MOST INNOVATIVE: Silo, Brighton
It’s been open for less than six months, but already Douglas McMaster’s ‘zero waste’ restaurant has caused quite a stir with its 60-kilo composter that stands in pride of place, at the entrance. Once inside the restaurant, its airy interior and striking reclaimed furniture belies the work that’s going on behind the scenes, where Douglas and his disciples are busy brewing alcohol to serve in recycled jam jars; culturing butter to spread on their own, slowly fermented sourdough; curing local meats; and cooking delicious dishes with ‘intercepted‘ ingredients that would otherwise be destined for the scrapheap. ‘I opened a similar restaurant in Australia with an artist called Joost Bakker – a Dutchborn Australian who makes art using waste items,’ says Douglas. ‘It worked, so I brought the concept back to the UK.’ Dishes such as the brown rice risotto (£9) combine waste-free wizardry with culinary know-how. The recipe uses fermented brown rice paste stirred into a fresh, short brown rice risotto along with ‘espresso mushrooms’ that are grown in the used coffee grains from the on-site coffee shop. Curd made with leftover milk from the coffee jugs is added, along with a salsa verde made from herbs grown on the premises in wheely bins. ‘It’s a spectacular dish,’ says Douglas. ‘It’s incredibly healthy because it’s made from the fermented paste, which is full of good bacteria, plus it’s not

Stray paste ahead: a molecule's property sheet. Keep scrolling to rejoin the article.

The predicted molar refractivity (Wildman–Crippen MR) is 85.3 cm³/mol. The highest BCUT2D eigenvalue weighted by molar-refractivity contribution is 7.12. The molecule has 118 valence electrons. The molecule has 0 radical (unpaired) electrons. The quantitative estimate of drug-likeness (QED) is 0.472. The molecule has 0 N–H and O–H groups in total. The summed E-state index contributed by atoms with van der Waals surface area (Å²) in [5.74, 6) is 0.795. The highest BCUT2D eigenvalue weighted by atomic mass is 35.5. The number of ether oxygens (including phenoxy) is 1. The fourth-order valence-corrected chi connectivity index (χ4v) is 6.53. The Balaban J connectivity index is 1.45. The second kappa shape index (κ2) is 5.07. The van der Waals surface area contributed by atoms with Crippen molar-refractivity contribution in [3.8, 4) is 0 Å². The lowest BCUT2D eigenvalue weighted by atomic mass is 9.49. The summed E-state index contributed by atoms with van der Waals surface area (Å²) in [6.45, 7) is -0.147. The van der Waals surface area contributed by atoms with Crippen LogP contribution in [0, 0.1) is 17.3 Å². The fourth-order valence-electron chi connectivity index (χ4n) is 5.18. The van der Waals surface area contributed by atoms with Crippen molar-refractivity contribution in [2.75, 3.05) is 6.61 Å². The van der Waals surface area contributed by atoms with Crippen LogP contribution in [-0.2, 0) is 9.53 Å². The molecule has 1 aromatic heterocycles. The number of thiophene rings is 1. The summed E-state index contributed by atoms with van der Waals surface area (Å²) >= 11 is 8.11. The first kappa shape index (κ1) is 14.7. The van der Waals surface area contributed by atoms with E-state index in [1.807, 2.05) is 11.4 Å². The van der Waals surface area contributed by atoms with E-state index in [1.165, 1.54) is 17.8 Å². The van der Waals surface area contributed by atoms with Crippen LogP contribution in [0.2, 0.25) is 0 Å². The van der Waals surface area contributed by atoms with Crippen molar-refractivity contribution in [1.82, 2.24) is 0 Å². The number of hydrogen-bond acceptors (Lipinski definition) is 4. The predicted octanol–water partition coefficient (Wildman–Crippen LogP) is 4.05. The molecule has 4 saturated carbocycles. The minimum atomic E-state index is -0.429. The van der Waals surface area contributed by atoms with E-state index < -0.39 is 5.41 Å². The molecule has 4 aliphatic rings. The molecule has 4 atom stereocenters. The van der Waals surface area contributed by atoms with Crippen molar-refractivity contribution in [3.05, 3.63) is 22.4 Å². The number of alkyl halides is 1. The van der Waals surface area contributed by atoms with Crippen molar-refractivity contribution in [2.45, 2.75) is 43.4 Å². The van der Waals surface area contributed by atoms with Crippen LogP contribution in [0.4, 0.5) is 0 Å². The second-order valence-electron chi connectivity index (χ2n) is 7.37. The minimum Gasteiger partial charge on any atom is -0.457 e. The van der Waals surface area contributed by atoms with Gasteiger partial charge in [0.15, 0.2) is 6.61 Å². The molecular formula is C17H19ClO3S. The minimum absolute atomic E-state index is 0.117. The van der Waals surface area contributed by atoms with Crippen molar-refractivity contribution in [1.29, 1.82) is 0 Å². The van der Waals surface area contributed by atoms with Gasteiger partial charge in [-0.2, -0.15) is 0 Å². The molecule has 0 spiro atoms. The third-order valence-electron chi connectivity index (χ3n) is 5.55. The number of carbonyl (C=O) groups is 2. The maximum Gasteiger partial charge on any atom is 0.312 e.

going to break the bank at £9.’ Must order ³'atch-box ½sh´ Ĵ12 ¯ a dish of ever-changing poached ½sh caught via the local ³catch box´ scheme, whereby the restaurant takes whatever the ½shermen land. Served with plum vinegar, caramelised onions, seaweed salsa, grilled cucumber and oyster emulsion.